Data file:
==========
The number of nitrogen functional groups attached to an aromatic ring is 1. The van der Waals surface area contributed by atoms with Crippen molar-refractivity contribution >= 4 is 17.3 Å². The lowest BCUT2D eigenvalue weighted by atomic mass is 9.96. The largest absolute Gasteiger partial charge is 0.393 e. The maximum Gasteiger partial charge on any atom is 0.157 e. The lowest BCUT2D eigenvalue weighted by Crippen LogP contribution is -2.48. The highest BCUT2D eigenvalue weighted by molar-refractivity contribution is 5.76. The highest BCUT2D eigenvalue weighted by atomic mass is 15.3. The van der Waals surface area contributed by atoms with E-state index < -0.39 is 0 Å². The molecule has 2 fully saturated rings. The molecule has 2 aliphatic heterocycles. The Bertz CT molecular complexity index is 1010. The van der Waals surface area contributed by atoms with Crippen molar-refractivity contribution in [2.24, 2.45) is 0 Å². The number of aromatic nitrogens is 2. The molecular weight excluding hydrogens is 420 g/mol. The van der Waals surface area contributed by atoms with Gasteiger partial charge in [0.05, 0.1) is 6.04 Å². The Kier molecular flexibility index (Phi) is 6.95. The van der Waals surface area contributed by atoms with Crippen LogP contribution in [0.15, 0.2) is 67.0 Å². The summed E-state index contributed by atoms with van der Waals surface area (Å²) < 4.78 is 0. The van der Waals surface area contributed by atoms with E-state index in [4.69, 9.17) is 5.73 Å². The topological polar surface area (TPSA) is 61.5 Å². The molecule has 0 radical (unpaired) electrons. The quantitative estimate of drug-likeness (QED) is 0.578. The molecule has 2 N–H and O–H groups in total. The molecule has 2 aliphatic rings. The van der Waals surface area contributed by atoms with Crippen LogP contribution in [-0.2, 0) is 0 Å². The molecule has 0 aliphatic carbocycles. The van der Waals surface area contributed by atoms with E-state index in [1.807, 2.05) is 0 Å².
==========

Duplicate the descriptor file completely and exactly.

The number of nitrogen functional groups attached to an aromatic ring is 1. The van der Waals surface area contributed by atoms with Crippen molar-refractivity contribution >= 4 is 17.3 Å². The lowest BCUT2D eigenvalue weighted by atomic mass is 9.96. The largest absolute Gasteiger partial charge is 0.393 e. The maximum Gasteiger partial charge on any atom is 0.157 e. The lowest BCUT2D eigenvalue weighted by Crippen LogP contribution is -2.48. The highest BCUT2D eigenvalue weighted by molar-refractivity contribution is 5.76. The highest BCUT2D eigenvalue weighted by atomic mass is 15.3. The van der Waals surface area contributed by atoms with E-state index < -0.39 is 0 Å². The molecule has 2 fully saturated rings. The molecule has 2 aliphatic heterocycles. The Bertz CT molecular complexity index is 1010. The van der Waals surface area contributed by atoms with Crippen molar-refractivity contribution in [2.24, 2.45) is 0 Å². The number of aromatic nitrogens is 2. The molecular weight excluding hydrogens is 420 g/mol. The van der Waals surface area contributed by atoms with Gasteiger partial charge in [0.05, 0.1) is 6.04 Å². The Kier molecular flexibility index (Phi) is 6.95. The van der Waals surface area contributed by atoms with Crippen LogP contribution in [0.15, 0.2) is 67.0 Å². The summed E-state index contributed by atoms with van der Waals surface area (Å²) < 4.78 is 0. The van der Waals surface area contributed by atoms with E-state index in [4.69, 9.17) is 5.73 Å². The topological polar surface area (TPSA) is 61.5 Å². The molecule has 0 radical (unpaired) electrons. The quantitative estimate of drug-likeness (QED) is 0.578. The molecule has 2 N–H and O–H groups in total. The molecule has 2 aliphatic rings. The van der Waals surface area contributed by atoms with Crippen LogP contribution in [-0.2, 0) is 0 Å². The molecule has 0 aliphatic carbocycles. The van der Waals surface area contributed by atoms with E-state index in [1.807, 2.05) is 0 Å².